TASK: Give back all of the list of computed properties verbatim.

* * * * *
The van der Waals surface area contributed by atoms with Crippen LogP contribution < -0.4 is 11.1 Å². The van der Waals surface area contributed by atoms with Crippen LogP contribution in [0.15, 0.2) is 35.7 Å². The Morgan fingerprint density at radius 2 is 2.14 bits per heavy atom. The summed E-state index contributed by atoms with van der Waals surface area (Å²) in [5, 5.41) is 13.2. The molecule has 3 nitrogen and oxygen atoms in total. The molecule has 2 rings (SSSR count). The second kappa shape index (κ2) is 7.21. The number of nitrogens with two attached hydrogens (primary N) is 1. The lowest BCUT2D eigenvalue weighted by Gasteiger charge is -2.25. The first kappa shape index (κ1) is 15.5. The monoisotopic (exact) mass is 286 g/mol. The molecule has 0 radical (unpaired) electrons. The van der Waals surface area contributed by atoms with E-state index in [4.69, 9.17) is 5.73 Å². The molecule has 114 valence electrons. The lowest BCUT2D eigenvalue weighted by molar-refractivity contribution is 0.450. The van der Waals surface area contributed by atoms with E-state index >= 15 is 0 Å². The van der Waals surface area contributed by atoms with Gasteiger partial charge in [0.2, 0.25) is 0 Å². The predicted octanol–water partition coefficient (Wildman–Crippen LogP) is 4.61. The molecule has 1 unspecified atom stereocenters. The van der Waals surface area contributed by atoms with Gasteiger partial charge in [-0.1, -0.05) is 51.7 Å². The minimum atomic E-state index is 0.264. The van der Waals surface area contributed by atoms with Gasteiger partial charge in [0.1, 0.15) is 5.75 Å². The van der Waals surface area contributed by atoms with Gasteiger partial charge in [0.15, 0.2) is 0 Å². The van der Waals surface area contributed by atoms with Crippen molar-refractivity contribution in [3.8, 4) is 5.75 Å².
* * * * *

The van der Waals surface area contributed by atoms with Crippen LogP contribution < -0.4 is 11.1 Å². The van der Waals surface area contributed by atoms with Crippen LogP contribution in [0.15, 0.2) is 35.7 Å². The Morgan fingerprint density at radius 2 is 2.14 bits per heavy atom. The summed E-state index contributed by atoms with van der Waals surface area (Å²) in [5, 5.41) is 13.2. The molecule has 3 nitrogen and oxygen atoms in total. The molecule has 2 rings (SSSR count). The second kappa shape index (κ2) is 7.21. The number of nitrogens with two attached hydrogens (primary N) is 1. The lowest BCUT2D eigenvalue weighted by Gasteiger charge is -2.25. The first kappa shape index (κ1) is 15.5. The monoisotopic (exact) mass is 286 g/mol. The molecule has 0 radical (unpaired) electrons. The van der Waals surface area contributed by atoms with E-state index in [4.69, 9.17) is 5.73 Å². The molecule has 114 valence electrons. The lowest BCUT2D eigenvalue weighted by molar-refractivity contribution is 0.450. The van der Waals surface area contributed by atoms with E-state index >= 15 is 0 Å². The van der Waals surface area contributed by atoms with Gasteiger partial charge in [0.2, 0.25) is 0 Å². The predicted octanol–water partition coefficient (Wildman–Crippen LogP) is 4.61. The molecule has 1 unspecified atom stereocenters. The van der Waals surface area contributed by atoms with Gasteiger partial charge in [-0.1, -0.05) is 51.7 Å². The minimum atomic E-state index is 0.264. The van der Waals surface area contributed by atoms with Gasteiger partial charge in [0.1, 0.15) is 5.75 Å². The van der Waals surface area contributed by atoms with Gasteiger partial charge in [0.15, 0.2) is 0 Å². The van der Waals surface area contributed by atoms with Crippen molar-refractivity contribution in [3.8, 4) is 5.75 Å².